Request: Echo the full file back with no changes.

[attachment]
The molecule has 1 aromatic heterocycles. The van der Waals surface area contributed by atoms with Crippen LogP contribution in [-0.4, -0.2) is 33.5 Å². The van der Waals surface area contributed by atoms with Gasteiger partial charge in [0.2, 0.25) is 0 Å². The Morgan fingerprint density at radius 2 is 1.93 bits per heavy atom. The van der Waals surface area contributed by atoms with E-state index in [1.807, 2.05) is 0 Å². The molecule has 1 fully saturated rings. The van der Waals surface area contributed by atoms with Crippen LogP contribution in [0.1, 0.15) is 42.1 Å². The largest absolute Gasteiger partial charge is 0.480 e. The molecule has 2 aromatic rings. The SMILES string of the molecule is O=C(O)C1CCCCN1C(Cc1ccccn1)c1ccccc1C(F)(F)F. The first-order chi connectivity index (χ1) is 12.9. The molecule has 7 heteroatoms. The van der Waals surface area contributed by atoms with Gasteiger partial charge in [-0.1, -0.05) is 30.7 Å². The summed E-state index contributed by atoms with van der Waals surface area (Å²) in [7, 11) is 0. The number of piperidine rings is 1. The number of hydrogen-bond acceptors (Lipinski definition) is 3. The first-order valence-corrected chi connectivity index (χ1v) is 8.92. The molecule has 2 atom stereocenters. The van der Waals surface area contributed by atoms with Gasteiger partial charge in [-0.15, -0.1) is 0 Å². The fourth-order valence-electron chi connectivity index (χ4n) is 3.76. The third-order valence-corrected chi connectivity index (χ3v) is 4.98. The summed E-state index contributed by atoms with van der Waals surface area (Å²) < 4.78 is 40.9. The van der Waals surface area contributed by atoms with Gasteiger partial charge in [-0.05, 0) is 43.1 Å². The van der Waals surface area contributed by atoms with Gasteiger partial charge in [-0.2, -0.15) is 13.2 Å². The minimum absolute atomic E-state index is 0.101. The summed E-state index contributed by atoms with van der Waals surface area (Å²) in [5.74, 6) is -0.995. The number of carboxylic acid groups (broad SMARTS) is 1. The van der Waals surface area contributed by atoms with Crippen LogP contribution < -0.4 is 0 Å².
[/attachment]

The molecule has 1 aromatic heterocycles. The van der Waals surface area contributed by atoms with Crippen LogP contribution in [-0.4, -0.2) is 33.5 Å². The van der Waals surface area contributed by atoms with Gasteiger partial charge in [0.2, 0.25) is 0 Å². The Morgan fingerprint density at radius 2 is 1.93 bits per heavy atom. The van der Waals surface area contributed by atoms with E-state index in [1.807, 2.05) is 0 Å². The molecule has 1 fully saturated rings. The van der Waals surface area contributed by atoms with Crippen LogP contribution in [0.1, 0.15) is 42.1 Å². The largest absolute Gasteiger partial charge is 0.480 e. The molecule has 2 aromatic rings. The SMILES string of the molecule is O=C(O)C1CCCCN1C(Cc1ccccn1)c1ccccc1C(F)(F)F. The first-order chi connectivity index (χ1) is 12.9. The molecule has 7 heteroatoms. The van der Waals surface area contributed by atoms with Gasteiger partial charge in [-0.1, -0.05) is 30.7 Å². The summed E-state index contributed by atoms with van der Waals surface area (Å²) in [7, 11) is 0. The number of piperidine rings is 1. The number of hydrogen-bond acceptors (Lipinski definition) is 3. The first-order valence-corrected chi connectivity index (χ1v) is 8.92. The molecule has 2 atom stereocenters. The van der Waals surface area contributed by atoms with Gasteiger partial charge in [-0.15, -0.1) is 0 Å². The fourth-order valence-electron chi connectivity index (χ4n) is 3.76. The third-order valence-corrected chi connectivity index (χ3v) is 4.98. The summed E-state index contributed by atoms with van der Waals surface area (Å²) < 4.78 is 40.9. The van der Waals surface area contributed by atoms with Gasteiger partial charge in [-0.05, 0) is 43.1 Å². The van der Waals surface area contributed by atoms with Gasteiger partial charge in [-0.2, -0.15) is 13.2 Å². The minimum absolute atomic E-state index is 0.101. The summed E-state index contributed by atoms with van der Waals surface area (Å²) in [5.74, 6) is -0.995. The number of carboxylic acid groups (broad SMARTS) is 1. The van der Waals surface area contributed by atoms with Crippen LogP contribution < -0.4 is 0 Å².